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  1. 1
    066854

    Public health and the ethics of sustainability. Swellengrebel Lecture.

    King M

    TROPICAL AND GEOGRAPHICAL MEDICINE. 1990 Jul; 42(3):197-206.

    An exposition of the ethical arguments for placing sustainability as a priority in implementation of public health programs is made, considering the definition of sustainability, theories of the demographic transition, the ecological transition, the relationship between sustainability of the ecosystem and the human birth rate, types of ethical conflicts over the issue of child survival interventions, a suggested way of resolving the dilemma and a possible paradigm shift constituting a scientific revolution in the field of international health. Sustainability means maintenance of the capacity to support life in quantity and variety. Although most demographers are familiar with Notestein's classic definition of the demographic transition, many are unaware of the likelihood that many countries will become entrapped in stage 2, to the extent that they destroy their ecosystem and thus their population, the "demographic trap." The 3 stages of the ecological transition are 1) expanding human demands with sustainable yield; 2) excess human demands with consumption of biological reserves; 3) ecosystem collapse and death or exit of the human population. An early sign of the 3rd phase is a rise in infant mortality. Sustainability can be increased by adjusting the environment or by lowering human birth rate, with Chinese rigor in need be, or by adding sustainable elements to the system that outweigh de-sustaining ones. Unfortunately there are too many unremovable constraints, and not enough time to wait for socioeconomic gains to lower birth rates. The current attempt by UNICEF to lower the child death rate to effect a demographic transition is attractive but unsound, since it has been proven that numbers of child deaths do not affect family fertility sufficiently. Reducing child deaths will only make population pressure worse. Ethical principles arguing for lowering child deaths have been articulated in Western culture, but now the challenge of sustainability may outweigh them all. It may be possible to apply sustaining measures to countries where possible, but for others, it is argued that child survival measures should not be instituted. These would only make the demographic transition impossible and prolong human misery for larger numbers. For these societies, only the kind of care Mother Teresa gives is appropriate. Finally, residents of developed countries must assume a "deep green" behavior code, a sustainable consumption level. WHO's definition of health should be updated to "Health is a sustainable state of complete...well-being."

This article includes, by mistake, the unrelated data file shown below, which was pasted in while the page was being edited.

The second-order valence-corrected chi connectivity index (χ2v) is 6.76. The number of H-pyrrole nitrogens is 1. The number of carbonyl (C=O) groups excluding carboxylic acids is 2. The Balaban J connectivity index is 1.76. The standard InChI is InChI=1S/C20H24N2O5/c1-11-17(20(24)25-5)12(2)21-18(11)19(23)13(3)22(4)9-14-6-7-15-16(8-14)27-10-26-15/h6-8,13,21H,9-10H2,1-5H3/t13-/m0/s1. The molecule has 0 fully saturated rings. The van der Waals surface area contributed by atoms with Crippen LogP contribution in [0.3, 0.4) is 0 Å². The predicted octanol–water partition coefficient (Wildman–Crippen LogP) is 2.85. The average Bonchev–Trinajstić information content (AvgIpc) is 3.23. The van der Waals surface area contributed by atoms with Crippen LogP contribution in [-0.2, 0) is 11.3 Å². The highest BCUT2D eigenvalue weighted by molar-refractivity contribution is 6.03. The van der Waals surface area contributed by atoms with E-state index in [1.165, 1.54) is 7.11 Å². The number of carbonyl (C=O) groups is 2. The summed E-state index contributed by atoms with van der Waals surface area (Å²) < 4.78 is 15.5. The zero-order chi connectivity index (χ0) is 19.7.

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  2. 2
    063990

    Beyond the blame-game: population-environment links.

    Harrison P

    POPULI. 1990 Sep; 17(3):14-21.

    No single factor should be blamed for environmental degradation; all possible factors must be considered in implementing methods to improve the environment and to prevent further damage. 3 major factors contribute to total environmental damage: consumption, technology, and population. Population is often blamed as the single factor responsible for environmental degradation. From 1950-1985, global carbondioxide (CO2) emissions rose at a rate of 3.1%/year. While consumption and technology contributed to 38% of the increased CO2 emissions, population growth contributed to 62%. Population increases can lead to increased demand for food production, which result in increased use of farmland. Increased farmland contributes to deforestation, which has an impact on environmental degradation. During 1971-1986, farmland increased by 59 million hectares and forest decreased by 125 million hectares in developing countries. In Latin America, ranching contributed to 43% of the deforestation. Another contributing factor of deforestation is commercial logging. Besides increased farmland and deforestation, population growth may also result in species loss and soil erosion. Additional factors responsible for environmental damage include poverty, inequality in landownership, and misdirected policies. Advancement in technology can better utilize the land. Irrigation can prevent increased land consumption by reutilization of farmland. Terracing can prevent further soil erosion. Methods for improving the environment and preventing further damage must consider the impact of consumption, lifestyles, and technology on the environment. Reformation in each of these areas would have an immediate effect on environmental degradation reduction.
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